Earlier this week, the Washington Post’s Elizabeth Williamson reported on industry-financed trips that Consumer Product Safety Commission chairs had taken. Today, she writes about other CPSC staff members (from both the Clinton and Bush administrations) who took such trips, and about proposed legislation spurred by the CPSC travel revelations. Meanwhile, eight new toy recalls have been issued.
Clinton appointee Ann Brown chaired the CPSC from 1994 to 2001 did not accept travel paid by regulated industries, Williamson reports; she did, however, send some of her staff members on industry-funded trips. These employees and others traveled to conferences and seminars at the expense of the toy, cotton, and fireworks industries:
Records covering the period from 1998 to 2002 describe two trips by Brown’s politically appointed staff, including a six-day toy-industry-funded trip to China in 2000 by then-general counsel Walt A. Sanders, who participated in a seminar on new toy-safety standards.
The agency’s current executive director, Patsy Semple, is listed in the documents as having taken a 2002 trip to Palm Springs to speak at a meeting of the Juvenile Products Manufacturers Association, whose members had been subject to recalls in the years preceding the trip. At the time, Semple was special assistant to Mary Sheila Gall, a Republican-appointed commissioner no longer with the agency. Semple’s trip was paid for by the manufacturers’ association.
Two industry-paid trips — a two-day trip to Los Angeles to attend a Toy Manufacturers of America toy-testing seminar and a one-day trip to speak to the National Cotton Council in Orlando — were taken in 1998 and 2000 by Clinton-appointed commissioner Thomas Hill Moore, who besides Nord is the only other commissioner at the agency.
Three other China trips, two paid for by the toy industry, and one by fireworks manufacturers, were taken by Alan Schoem, a 31-year employee who was director of compliance when he retired in 2004.
Although the practice has been going on for some time, the current confluence of events – massive toy recalls, the CPSC acting chair’s objection to agency-strengthening legislation, and accounts of industry-funded travel published in the Washington Post – has motivated lawmakers to curb it:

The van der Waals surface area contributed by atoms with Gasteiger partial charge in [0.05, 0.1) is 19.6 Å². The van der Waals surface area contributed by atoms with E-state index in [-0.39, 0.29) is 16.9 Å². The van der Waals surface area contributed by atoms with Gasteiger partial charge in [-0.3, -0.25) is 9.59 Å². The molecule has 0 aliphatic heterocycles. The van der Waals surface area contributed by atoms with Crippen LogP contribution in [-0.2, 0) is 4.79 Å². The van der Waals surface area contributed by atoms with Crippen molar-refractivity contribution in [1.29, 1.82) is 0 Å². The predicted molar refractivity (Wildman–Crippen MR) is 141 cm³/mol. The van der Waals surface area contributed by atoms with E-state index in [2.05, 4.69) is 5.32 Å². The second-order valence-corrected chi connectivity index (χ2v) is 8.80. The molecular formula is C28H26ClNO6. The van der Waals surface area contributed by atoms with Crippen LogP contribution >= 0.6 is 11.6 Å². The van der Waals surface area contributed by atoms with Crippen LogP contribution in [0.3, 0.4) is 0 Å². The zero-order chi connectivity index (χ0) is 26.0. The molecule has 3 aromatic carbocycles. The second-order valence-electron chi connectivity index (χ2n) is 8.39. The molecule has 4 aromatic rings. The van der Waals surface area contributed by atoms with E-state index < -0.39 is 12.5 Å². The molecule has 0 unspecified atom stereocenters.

Seven Democratic lawmakers, reacting to earlier disclosures of nearly 30 more-recent business-paid trips by the current and past chairmen of the commission, introduced a measure yesterday to end travel by all federal regulators at the expense of the industries they regulate.
Senator Robert Menendez (D-NJ) introduced the Restoring Truth in Regulator Travel Act yesterday; Senators Charles Schumer (D-NY), Bernie Sanders (I-VT), Sheldon Whitehouse (D-RI), Claire McCaskill (D-MO), Thomas Carper (D-DE) and Barack Obama (D-IL) cosponsored it.
At the same time, the CPSC was busy posting news releases about recalls of eight toys. The recalled toy robots, Dizzy Ducks music boxes, Winnie-the-Pooh spinning tops, Duck Family wind-up toys, pull-back cars, dragster cars, and red wagons are being pulled from shelves due to paint with excessive lead levels. The Aqua Dots bead craft kit is being recalled because the beads’ coating contains a chemical that can turn toxic; children who swallow the beads “can become comatose, develop respiratory depression, or have seizures.” The Associated Press has more details on this one:
Scientists say a chemical coating on the beads, when ingested, metabolizes into the so-called date rape drug gamma hydroxy butyrate. When eaten, the compound can induce unconsciousness, seizures, drowsiness, coma and death.
Naren Gunja from Australia’s Poisons Information Center said the drug’s effect on children was “quite serious . . . and potentially life-threatening.”
The recall was announced by the Consumer Product Safety Commission on Wednesday several hours after published reports about the recall in Australia.
The two U.S. children who swallowed Aqua Dot beads went into nonresponsive comas, commission spokesman Scott Wolfson said Wednesday. A 20-month-old has recovered completely, while the other child, whose age was not known, has been released from a hospital after five days and is recovering, he said.
“To prevent any other child from being hurt, we are calling upon parents to take the product away immediately,” Wolfson said.
In Australia, the toys were ordered off store shelves on Tuesday, when officials learned that a 2-year-old boy and a 10-year-old girl were hospitalized after swallowing the beads. A 19-month-old also was being treated.
Toys are serious business. The toy industry is serious about defending its interests; our government needs to be serious about defending children’s lives and health.